The Delhi High Court has upheld the validity of a city government order making it mandatory for a person to be a Delhi resident to become a civil defence volunteer.
A bench headed by Chief Justice Satish Chandra Sharma dismissed a petition by a lawyer assailing the order issued by the Secretary, Revenue and Divisional Commissioner of the Delhi government, and said civil defence volunteers are expected to be the first responders in case of any disaster or hostile enemy attack and therefore such an eligibility clause is not unjustified.
It also ruled the authorities are “certainly competent” to issue necessary directions in respect of the place of residence of a candidate for enrolment and the condition does not violate the Constitution of India.
“The authorities were justified by including a condition in respect of residence and even if a person from any part of the country is residing in Delhi and is holding one of the documents referred in the order can certainly become civil defence volunteer. Thus, by no stretch of imagination, it can be held that the condition in regard to place of residence is violative of Articles 14, 16 and 21 of the Constitution of India.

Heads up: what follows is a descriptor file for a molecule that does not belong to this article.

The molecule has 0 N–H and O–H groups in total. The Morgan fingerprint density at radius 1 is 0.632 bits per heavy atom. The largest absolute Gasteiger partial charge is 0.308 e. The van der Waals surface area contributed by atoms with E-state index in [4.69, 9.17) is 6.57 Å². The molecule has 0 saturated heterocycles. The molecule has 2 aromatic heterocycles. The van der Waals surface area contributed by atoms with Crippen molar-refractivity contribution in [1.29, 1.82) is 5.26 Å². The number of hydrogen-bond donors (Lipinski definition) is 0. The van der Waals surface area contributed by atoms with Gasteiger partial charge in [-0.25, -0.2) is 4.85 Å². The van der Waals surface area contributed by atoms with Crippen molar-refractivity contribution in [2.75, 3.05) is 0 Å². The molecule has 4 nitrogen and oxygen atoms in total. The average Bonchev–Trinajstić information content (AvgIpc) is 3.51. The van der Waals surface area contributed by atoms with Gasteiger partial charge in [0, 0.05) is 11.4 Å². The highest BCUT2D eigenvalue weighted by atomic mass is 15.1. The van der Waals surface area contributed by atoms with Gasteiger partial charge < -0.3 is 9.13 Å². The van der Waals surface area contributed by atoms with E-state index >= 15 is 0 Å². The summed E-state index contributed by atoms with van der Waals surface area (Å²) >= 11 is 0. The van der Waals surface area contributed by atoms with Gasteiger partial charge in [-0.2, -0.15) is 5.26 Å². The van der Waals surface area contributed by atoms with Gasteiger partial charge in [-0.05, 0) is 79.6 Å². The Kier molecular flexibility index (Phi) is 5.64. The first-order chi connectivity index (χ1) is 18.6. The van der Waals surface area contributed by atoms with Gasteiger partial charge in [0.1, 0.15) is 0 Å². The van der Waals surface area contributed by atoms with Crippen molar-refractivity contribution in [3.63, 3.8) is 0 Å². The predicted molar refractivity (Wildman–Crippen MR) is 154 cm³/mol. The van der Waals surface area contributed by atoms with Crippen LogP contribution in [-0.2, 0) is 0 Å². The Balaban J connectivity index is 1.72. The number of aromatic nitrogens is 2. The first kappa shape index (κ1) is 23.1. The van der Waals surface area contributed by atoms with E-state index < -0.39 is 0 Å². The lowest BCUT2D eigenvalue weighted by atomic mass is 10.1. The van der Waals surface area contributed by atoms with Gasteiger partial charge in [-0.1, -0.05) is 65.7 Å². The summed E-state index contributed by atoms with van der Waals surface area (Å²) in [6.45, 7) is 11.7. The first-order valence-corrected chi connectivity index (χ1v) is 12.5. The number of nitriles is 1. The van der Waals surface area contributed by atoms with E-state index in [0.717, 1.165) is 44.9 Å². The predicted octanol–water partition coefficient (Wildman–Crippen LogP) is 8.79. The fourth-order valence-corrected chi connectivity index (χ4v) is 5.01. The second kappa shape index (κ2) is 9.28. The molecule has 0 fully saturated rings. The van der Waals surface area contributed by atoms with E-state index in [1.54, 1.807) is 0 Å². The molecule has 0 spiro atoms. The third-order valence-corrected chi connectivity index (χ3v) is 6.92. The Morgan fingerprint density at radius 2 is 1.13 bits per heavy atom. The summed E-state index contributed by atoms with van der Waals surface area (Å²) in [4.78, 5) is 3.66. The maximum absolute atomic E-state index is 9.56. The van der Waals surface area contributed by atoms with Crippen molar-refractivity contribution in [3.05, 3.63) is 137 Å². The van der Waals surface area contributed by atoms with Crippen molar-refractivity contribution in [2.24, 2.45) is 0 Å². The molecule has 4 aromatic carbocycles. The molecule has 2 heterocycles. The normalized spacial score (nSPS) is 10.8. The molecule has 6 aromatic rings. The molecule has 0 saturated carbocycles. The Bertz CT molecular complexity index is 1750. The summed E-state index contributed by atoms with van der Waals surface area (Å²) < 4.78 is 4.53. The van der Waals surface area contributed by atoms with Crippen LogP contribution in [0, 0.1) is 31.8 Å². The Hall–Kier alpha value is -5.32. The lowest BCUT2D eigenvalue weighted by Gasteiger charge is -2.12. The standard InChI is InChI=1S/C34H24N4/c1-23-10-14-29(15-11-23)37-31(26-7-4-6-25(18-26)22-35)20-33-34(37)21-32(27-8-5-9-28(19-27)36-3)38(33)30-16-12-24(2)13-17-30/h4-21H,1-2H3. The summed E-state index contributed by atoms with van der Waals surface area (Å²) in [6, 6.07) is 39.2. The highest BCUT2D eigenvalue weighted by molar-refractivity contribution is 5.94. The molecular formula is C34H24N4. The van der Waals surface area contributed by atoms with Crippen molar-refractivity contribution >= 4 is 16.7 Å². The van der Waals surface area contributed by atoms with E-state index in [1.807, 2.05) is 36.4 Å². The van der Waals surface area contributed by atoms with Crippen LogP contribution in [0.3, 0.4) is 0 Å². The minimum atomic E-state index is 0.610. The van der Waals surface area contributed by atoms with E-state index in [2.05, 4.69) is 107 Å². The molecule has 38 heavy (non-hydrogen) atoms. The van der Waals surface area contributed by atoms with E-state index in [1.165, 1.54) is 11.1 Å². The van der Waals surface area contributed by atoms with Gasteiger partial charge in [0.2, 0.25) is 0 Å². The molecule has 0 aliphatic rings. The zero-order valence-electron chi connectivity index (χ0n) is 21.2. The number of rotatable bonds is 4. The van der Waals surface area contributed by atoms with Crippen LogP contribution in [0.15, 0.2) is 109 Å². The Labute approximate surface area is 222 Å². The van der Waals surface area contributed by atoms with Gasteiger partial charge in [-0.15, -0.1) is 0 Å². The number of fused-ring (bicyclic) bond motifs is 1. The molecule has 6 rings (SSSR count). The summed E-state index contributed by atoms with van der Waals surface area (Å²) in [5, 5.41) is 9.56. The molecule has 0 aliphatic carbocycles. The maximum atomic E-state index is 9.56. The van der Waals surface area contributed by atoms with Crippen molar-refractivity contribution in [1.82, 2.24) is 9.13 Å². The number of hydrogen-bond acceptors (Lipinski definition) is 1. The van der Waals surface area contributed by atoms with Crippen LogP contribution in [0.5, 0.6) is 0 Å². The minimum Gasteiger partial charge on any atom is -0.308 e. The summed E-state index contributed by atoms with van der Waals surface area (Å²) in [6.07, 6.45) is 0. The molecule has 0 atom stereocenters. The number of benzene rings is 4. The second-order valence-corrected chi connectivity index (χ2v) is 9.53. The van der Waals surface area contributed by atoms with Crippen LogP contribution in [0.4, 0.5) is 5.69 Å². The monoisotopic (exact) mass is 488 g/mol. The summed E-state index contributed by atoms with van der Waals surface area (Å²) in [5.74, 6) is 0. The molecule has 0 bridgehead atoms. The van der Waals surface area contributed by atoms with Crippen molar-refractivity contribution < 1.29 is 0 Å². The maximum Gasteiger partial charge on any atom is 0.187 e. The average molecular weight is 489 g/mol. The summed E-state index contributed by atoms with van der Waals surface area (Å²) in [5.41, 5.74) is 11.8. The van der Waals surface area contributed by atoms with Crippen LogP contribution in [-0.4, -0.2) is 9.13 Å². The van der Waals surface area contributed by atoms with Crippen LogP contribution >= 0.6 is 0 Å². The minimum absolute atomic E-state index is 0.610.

“A person who is residing in South India does not know the geography of Delhi and if recruited as civil defence volunteer, and in case of emergency he will get lost in Delhi instead of reaching to the place where emergency has occurred,” the bench, also comprising Justice Tushar Rao Gedela, said in its order passed on May 22.
The petitioner had challenged the order on the ground that the condition of being a resident of Delhi did not find a place under the Civil Defence Act, 1968, Civil Defence Rules, 1968 and the Civil Defence Regulations, 1968 and any person could be a civil defence volunteer in Delhi.
The court noted the Civil Defence Act, 1968 came into being after the Chinese invasion in 1962 and the main aim and object of the law was to address “immediate need in case any unseen event takes place by providing immediate relief in the locality”.
It added the present order, passed in 2015, does not provide for producing a domicile certificate for treating a person as a resident of Delhi and, if a person from some other state is residing in Delhi and has any of the requisite documents such as city voter ID, he can certainly become a civil defence volunteer here.
“In the present case, the impugned notification relates to civil defence volunteers and as already stated earlier, the civil defence volunteer in case of any disaster or hostile enemy attack, are expected to be the first responders. Hence, the eligibility clause that a person should be resident of Delhi can never be said to be violative of any Constitutional right guaranteed to the Petitioner or to any citizen of India,” the court observed.
The bench said it does not find any reason to interfere with the order.